The good budget news just got even better.
Two recent news items show the latest:
-- Wisconsin’s Medicaid fund is now projected to finish the fiscal year with a $774.8 million surplus — $269.9 million more than what was expected three months ago.
In September, the Department of Health Services expected a $504.9 million surplus in the Medicaid fund at the end of the biennium. The Department of Administration used that figure in November as it projected the state’s general fund would finish the fiscal year with a $6.6 billion surplus.
If the latest projection holds, it would push that surplus close to $6.9 billion.
In a letter to the Joint Finance Committee co-chairs, former DHS Secretary Karen Timberlake wrote the surplus was driven, in part, by the federal government continuing to provide states an enhanced reimbursement rate for those covered by the program.
In September, the agency expected the add-on to expire this coming March. But the omnibus spending bill approved last month added a ratcheting down of the add-on that will continue enhanced matching rates through the end of calendar year 2023.
The add-on has been 6.2 percentage points, and that will still end in March. The federal government, though, will move to a 5 percent add-on for the second quarter of calendar year 2023, 2.5 percent in the third quarter and 1.5 percent in the fourth quarter.
Other factors contributed to the increased surplus, including a downward trend in prescription drug costs.
-- And a new report from the Wisconsin Policy Forum shows the combined state and local tax burden in Wisconsin fell in 2022 to its lowest share of income on record thanks to a new round of tax cuts and growing salaries.
In the fiscal year that ended June 30, state and local tax revenues accounted for 10.1 percent of personal income in the state, compared to 10.3 percent in the 2020-21 fiscal year.
Along with the $1 billion a year in state income tax cuts approved for 2021-22, property tax caps helped hold down local revenues. And the state saw personal income grow 6.7 percent in calendar year 2021, the most recent available.
Altogether, state and local tax collections rose to $35.36 billion for fiscal year 2022, up 4.1 percent from the $33.97 billion in the previous year. With income growth outstripping that increase in tax collections, it drove down the burden.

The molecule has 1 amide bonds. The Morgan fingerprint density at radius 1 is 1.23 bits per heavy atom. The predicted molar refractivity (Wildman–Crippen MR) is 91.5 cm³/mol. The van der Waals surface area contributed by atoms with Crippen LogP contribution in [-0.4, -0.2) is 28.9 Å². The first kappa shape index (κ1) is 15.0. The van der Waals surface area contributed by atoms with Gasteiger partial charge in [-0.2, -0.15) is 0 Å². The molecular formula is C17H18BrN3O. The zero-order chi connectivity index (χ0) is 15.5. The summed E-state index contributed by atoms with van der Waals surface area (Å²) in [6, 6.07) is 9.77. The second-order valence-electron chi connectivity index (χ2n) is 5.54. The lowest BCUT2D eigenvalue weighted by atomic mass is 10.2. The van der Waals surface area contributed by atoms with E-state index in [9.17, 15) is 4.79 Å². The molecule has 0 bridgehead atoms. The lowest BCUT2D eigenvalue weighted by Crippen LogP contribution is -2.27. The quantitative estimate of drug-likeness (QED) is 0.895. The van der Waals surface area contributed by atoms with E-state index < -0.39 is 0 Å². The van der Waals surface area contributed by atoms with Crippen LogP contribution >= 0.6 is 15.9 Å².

The forum and its predecessor the Wisconsin Taxpayers Alliance have been tracking the state-local tax burden since 1970. It peaked in 1971 at 14.7 percent.
So what does it all mean? Local government leaders hope it means increased shared revenue.
Gov. Tony Evers met recently with the mayors of Milwaukee, Madison, Racine, Green Bay and Kenosha to discuss funding for local communities, one day after the Democrat was sworn in for a second term.
Evers has previously announced he plans to increase shared revenue by 4 percent in each of the next two years in his upcoming budget. Shared revenue has been flat for decades.
The governor in a tweet shared a photo of the meeting. He said they discussed “improving how we invest in our local communities and keep them safe — and to ensure they can respond to basic and unique needs alike.”
Evers has proposed increasing shared revenue by $91.4 million over the upcoming biennium, which would amount to an increase of 4 percent in each year of the budget. He also has called for a $10 million supplement to fund public safety costs.The state in 2022 provided $753 million in county and municipal aid in 2022. That’s down significantly from the $925 million provided in 2000.Racine Mayor Cory Mason said the five local officials sought the meeting with Evers, adding his praise for Evers’ proposal. He said the key is persuading GOP legislative leaders to put some of the state’s projected $6.9 billion surplus toward the aid.Mason, a former legislator, said candidates on both sides of the aisle talked during the fall election about the importance of funding public safety and now is the time to follow through with that commitment.”They have the money. They have more money than they’ve ever had. It’s long past due to use some of it to fund the police,” Mason said.Madison Mayor Satya Rhodes-Conway in a statement said the meeting was “productive.””I’m thankful that Gov. Evers has made increasing shared revenue a top priority for the state budget, and I urge all parties to work together to make sure that local governments large and small have the resources we need to keep our communities thriving,” Rhodes-Conway said.